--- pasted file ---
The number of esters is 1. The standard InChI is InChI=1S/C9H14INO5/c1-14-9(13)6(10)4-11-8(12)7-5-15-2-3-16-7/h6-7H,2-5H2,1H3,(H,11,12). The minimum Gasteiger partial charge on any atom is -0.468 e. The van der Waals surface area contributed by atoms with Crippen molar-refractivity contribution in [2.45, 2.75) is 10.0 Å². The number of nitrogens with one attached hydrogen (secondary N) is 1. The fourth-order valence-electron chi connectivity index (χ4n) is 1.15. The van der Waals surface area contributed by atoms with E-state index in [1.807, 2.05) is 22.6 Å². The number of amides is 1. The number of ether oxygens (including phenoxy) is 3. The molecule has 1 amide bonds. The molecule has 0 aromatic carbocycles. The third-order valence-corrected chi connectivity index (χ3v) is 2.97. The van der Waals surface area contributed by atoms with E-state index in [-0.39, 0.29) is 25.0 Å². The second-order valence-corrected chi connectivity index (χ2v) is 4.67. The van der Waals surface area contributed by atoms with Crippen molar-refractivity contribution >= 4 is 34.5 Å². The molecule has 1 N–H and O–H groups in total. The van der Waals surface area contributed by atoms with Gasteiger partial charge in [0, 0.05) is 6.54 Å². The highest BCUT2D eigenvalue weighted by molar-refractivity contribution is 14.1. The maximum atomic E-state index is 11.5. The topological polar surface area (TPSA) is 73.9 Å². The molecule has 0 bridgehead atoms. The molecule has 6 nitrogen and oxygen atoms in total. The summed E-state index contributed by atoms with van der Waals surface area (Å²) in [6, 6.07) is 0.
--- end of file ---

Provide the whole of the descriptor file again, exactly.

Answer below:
The number of esters is 1. The standard InChI is InChI=1S/C9H14INO5/c1-14-9(13)6(10)4-11-8(12)7-5-15-2-3-16-7/h6-7H,2-5H2,1H3,(H,11,12). The minimum Gasteiger partial charge on any atom is -0.468 e. The van der Waals surface area contributed by atoms with Crippen molar-refractivity contribution in [2.45, 2.75) is 10.0 Å². The number of nitrogens with one attached hydrogen (secondary N) is 1. The fourth-order valence-electron chi connectivity index (χ4n) is 1.15. The van der Waals surface area contributed by atoms with E-state index in [1.807, 2.05) is 22.6 Å². The number of amides is 1. The number of ether oxygens (including phenoxy) is 3. The molecule has 1 amide bonds. The molecule has 0 aromatic carbocycles. The third-order valence-corrected chi connectivity index (χ3v) is 2.97. The van der Waals surface area contributed by atoms with E-state index in [-0.39, 0.29) is 25.0 Å². The second-order valence-corrected chi connectivity index (χ2v) is 4.67. The van der Waals surface area contributed by atoms with Crippen molar-refractivity contribution >= 4 is 34.5 Å². The molecule has 1 N–H and O–H groups in total. The van der Waals surface area contributed by atoms with Gasteiger partial charge in [0, 0.05) is 6.54 Å². The highest BCUT2D eigenvalue weighted by molar-refractivity contribution is 14.1. The maximum atomic E-state index is 11.5. The topological polar surface area (TPSA) is 73.9 Å². The molecule has 0 bridgehead atoms. The molecule has 6 nitrogen and oxygen atoms in total. The summed E-state index contributed by atoms with van der Waals surface area (Å²) in [6, 6.07) is 0.